It’s official: Pooping in bed isn’t the worst thing you can do. Letting bed bugs do it is worse.
While the creepy critters bite you while you slumber, they also squeeze feces that are full of histamine, a chemical that pushes our own bodies out during an inflammatory response to allergens. Histamine can cause itching, watery eyes, sneezing, difficulty breathing, headaches, and asthma attacks, among other things. Homes with bedbug infestations can become histamine Dutch ovens, according to a new study led by entomologists and health experts at North Carolina State University. The researchers found that histamine levels in infested homes were at least 20 times higher than levels in the home without bedbugs.
And that’s not all. Researchers enroll PLOS ONE also found that those histamine levels linger. In infested homes that received heat treatment — circulating hot air (~50̊C) inside a home to wipe out the insects — histamine levels remained high for months.
In fact, the effective treatment can make the blast worse. The researchers speculate that the flow of hot air could trigger poop storms that spread histamine from contaminated mattresses and couches to the rest of the house — a “poop hits the fan” scenario, if you will.
The authors, led by entomologist Zachary DeVries, conclude that the study’s findings are “significant because exogenous histamines can cause allergic reactions and asthma.” They are calling for more research into the butt asplosions and the bug fallout.
“The intimate association of bedbugs with humans and the spatial distribution and persistence of histamine in homes suggest that histamine may be an emerging indoor pollutant whose impact on human health needs to be explored,” they write.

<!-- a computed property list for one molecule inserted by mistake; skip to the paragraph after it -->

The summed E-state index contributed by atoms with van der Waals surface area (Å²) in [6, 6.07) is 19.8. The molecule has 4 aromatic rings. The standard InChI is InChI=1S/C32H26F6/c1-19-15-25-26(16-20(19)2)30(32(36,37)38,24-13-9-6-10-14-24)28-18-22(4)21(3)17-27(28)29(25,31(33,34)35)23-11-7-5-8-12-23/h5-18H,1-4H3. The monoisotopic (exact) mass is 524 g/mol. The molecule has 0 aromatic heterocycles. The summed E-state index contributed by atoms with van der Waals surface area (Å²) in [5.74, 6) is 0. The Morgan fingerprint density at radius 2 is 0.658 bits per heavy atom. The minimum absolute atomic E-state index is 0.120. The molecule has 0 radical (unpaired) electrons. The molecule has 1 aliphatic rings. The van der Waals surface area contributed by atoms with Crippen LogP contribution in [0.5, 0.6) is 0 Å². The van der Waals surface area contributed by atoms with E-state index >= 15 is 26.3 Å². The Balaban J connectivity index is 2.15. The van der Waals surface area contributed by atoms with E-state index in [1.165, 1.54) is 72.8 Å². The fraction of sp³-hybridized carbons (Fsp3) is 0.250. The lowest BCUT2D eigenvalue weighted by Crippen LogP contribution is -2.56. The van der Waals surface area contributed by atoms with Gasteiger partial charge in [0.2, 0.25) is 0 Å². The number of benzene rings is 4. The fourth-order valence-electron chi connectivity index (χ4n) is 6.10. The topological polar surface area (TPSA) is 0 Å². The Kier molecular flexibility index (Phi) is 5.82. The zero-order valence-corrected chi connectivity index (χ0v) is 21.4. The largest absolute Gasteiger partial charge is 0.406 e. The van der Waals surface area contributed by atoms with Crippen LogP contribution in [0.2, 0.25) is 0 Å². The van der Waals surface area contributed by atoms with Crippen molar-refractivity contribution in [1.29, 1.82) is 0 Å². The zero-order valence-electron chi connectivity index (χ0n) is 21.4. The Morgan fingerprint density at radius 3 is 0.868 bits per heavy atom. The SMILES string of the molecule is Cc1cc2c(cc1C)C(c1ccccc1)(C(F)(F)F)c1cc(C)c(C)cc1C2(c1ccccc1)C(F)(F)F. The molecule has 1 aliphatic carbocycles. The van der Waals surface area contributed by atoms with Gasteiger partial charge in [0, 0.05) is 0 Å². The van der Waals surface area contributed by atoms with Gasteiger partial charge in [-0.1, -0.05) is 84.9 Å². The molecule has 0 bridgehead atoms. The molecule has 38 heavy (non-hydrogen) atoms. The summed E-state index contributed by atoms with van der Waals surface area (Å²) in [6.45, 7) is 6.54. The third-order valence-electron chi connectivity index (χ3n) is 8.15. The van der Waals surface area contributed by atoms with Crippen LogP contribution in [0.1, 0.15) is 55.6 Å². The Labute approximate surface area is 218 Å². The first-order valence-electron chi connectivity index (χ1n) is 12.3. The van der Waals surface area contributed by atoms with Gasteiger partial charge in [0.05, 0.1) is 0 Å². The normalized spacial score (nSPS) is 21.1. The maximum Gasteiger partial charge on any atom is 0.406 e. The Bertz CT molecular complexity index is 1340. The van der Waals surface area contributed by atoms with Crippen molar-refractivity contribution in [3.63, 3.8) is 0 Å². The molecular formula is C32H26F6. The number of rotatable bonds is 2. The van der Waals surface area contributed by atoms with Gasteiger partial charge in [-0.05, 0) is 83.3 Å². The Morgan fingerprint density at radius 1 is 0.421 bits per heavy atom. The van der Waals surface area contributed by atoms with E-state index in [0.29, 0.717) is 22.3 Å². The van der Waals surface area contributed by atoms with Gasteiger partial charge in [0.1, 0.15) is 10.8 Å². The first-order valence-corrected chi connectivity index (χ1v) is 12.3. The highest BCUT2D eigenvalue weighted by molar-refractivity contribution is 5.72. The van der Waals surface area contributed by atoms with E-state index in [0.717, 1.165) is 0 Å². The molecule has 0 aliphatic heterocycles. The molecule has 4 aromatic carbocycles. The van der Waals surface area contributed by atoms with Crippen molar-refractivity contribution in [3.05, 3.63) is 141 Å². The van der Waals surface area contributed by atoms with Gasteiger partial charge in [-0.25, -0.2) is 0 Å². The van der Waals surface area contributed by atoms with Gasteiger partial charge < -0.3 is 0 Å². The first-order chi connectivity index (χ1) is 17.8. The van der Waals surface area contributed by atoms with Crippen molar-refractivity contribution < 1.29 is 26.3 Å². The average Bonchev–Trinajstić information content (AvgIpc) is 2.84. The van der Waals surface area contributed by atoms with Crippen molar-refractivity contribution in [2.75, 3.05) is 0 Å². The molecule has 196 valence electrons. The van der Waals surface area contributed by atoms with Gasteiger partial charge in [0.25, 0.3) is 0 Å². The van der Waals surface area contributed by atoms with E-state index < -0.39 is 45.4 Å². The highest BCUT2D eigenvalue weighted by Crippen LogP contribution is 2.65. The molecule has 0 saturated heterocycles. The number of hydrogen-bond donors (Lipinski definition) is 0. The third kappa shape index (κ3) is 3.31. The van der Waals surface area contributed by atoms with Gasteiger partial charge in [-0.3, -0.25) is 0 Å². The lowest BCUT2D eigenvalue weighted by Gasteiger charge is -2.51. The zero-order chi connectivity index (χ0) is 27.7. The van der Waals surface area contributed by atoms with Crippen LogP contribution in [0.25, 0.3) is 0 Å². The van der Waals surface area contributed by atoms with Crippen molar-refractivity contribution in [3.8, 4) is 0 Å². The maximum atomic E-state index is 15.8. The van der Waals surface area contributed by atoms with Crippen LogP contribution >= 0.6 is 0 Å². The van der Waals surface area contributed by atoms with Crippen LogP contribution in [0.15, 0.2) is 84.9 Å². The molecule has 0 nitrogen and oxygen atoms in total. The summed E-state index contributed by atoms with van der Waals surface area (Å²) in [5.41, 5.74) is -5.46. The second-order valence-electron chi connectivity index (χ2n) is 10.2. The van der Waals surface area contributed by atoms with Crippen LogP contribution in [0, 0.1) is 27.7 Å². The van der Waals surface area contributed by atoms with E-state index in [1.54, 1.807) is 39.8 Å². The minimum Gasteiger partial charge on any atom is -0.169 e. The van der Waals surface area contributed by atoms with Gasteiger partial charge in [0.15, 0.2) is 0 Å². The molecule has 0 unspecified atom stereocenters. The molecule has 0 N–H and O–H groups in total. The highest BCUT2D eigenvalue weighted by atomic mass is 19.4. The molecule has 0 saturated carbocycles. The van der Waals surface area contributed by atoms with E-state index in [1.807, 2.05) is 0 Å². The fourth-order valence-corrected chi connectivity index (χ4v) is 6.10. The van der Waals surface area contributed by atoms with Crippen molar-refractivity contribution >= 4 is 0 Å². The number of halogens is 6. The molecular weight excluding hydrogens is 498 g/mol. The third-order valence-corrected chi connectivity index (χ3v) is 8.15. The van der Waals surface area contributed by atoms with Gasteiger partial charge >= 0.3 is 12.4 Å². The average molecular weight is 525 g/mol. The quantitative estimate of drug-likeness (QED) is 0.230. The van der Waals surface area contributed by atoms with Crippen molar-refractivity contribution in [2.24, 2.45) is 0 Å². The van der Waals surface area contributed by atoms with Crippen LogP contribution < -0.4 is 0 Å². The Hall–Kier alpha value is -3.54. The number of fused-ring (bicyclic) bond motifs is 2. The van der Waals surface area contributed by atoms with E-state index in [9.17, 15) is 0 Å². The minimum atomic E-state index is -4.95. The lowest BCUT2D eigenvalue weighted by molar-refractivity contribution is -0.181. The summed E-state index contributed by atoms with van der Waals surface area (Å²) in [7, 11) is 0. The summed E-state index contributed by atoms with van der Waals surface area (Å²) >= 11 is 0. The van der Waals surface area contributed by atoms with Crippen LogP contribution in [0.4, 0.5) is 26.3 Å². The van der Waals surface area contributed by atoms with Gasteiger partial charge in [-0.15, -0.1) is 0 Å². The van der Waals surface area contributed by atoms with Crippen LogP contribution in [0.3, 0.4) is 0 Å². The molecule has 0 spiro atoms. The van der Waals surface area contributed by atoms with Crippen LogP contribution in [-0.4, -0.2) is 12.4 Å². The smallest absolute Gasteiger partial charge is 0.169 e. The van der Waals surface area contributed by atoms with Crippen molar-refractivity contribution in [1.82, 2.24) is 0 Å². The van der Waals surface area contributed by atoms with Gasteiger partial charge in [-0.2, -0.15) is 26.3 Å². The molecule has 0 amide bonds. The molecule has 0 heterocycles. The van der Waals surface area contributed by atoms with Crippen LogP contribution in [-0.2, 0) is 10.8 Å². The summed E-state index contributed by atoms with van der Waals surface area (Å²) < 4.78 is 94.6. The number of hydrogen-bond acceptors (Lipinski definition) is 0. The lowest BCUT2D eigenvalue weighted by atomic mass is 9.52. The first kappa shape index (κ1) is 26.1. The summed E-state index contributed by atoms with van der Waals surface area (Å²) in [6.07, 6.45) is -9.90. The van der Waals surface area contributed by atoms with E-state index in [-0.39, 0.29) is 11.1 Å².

Since the early 2000s, bed bugs have resurfaced and have become a worldwide scourge. The little critters gather in the folds of mattresses and seams of sofas (or any other good hiding place) and come out to feast on your blood while you snooze. Their size, hiding abilities and high resistance to some insecticides make them incredibly difficult to eradicate.
That said, while pests are annoying, the bugs are generally not thought to pose a significant health risk. Unlike other leeches, such as ticks and mosquitoes, they are not known to spread infectious diseases. Their bites simply cause skin irritation and can haunt your dreams forever – not causing serious illness or injury.
But the new study by DeVries and colleagues may challenge that idea.
A few years ago, Canadian researchers noticed that bedbugs secrete histamine among a potpourri of pheromones that lure their species into coveted crevices to lurk. DeVries and colleagues wondered if that could cause health problems. To answer the question, they set out to see if histamine levels are even a measurable problem in contaminated homes.
They analyzed poo dust samples from 14 bedbug-infested apartments and 10 unaffected apartments in the same building. Due to the risk that the uninfected apartments could be peripheral or previously infested apartments, they also looked at dust samples from five apartments in a bedbug-free building five miles away. They repeatedly took dust samples for weeks. The researchers sampled heat-treated apartments for 12 weeks after treatment.
Ultimately, they found that contaminated apartments contained an average of 54 micrograms of histamine per 100 milligrams of dust. Non-infected apartments in the same building averaged 2.5 g per 100 mg of dust, and the remote bedbug-free apartments averaged 0.3 g per 100 mg of dust. The researchers noted that the apartment categories did not have significantly different amounts of dust. They also noted that heat treatments did not significantly flush out histamine levels over the following 12 weeks.
The health effects of 54 g of histamine per 100 mg of substance are as yet unclear. Previous experiments in which people inhaled histamine found that as little as 24.5 µg can affect respiration. And the level in the bedbug-infested house dust is about 10 times higher than what the Food and Drug Administration allows in fish. (If fish spoil at high temperatures, bacteria can form histamine, which can lead to poisoning.) But that limit is based on ingesting histamine, not inhaling it.
The researchers say much more work needs to be done to confirm their findings and determine if there are other, more confusing sources of histamine. They also want to understand the health effects of those histamine levels and come up with effective ways to lower them.
PLOS ONE2018. DOI: 10.1371/pone.0192462 (About DOIs).